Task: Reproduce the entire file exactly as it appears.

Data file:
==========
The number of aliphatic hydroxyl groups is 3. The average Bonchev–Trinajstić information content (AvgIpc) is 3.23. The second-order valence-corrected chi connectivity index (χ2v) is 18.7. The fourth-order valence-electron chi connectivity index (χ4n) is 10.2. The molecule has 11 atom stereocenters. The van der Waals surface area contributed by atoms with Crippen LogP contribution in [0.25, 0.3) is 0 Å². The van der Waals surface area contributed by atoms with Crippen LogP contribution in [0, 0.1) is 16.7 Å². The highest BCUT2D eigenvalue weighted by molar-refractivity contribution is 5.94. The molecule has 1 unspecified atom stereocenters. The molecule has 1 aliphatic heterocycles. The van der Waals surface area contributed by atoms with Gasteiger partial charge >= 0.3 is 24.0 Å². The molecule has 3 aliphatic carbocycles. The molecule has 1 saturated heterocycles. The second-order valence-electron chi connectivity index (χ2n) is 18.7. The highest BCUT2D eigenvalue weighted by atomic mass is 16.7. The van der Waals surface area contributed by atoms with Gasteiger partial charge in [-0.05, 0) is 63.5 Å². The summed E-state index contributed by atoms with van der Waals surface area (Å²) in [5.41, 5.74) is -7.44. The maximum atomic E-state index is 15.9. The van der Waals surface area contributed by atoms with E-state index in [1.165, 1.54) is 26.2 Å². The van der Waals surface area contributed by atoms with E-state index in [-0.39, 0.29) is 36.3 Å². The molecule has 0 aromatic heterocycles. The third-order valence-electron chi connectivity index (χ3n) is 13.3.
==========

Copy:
The number of aliphatic hydroxyl groups is 3. The average Bonchev–Trinajstić information content (AvgIpc) is 3.23. The second-order valence-corrected chi connectivity index (χ2v) is 18.7. The fourth-order valence-electron chi connectivity index (χ4n) is 10.2. The molecule has 11 atom stereocenters. The van der Waals surface area contributed by atoms with Crippen LogP contribution in [0.25, 0.3) is 0 Å². The van der Waals surface area contributed by atoms with Crippen LogP contribution in [0, 0.1) is 16.7 Å². The highest BCUT2D eigenvalue weighted by molar-refractivity contribution is 5.94. The molecule has 1 unspecified atom stereocenters. The molecule has 1 aliphatic heterocycles. The van der Waals surface area contributed by atoms with Gasteiger partial charge >= 0.3 is 24.0 Å². The molecule has 3 aliphatic carbocycles. The molecule has 1 saturated heterocycles. The second-order valence-electron chi connectivity index (χ2n) is 18.7. The highest BCUT2D eigenvalue weighted by atomic mass is 16.7. The van der Waals surface area contributed by atoms with Gasteiger partial charge in [-0.05, 0) is 63.5 Å². The summed E-state index contributed by atoms with van der Waals surface area (Å²) in [5.41, 5.74) is -7.44. The maximum atomic E-state index is 15.9. The van der Waals surface area contributed by atoms with E-state index in [1.165, 1.54) is 26.2 Å². The van der Waals surface area contributed by atoms with E-state index in [-0.39, 0.29) is 36.3 Å². The molecule has 0 aromatic heterocycles. The third-order valence-electron chi connectivity index (χ3n) is 13.3.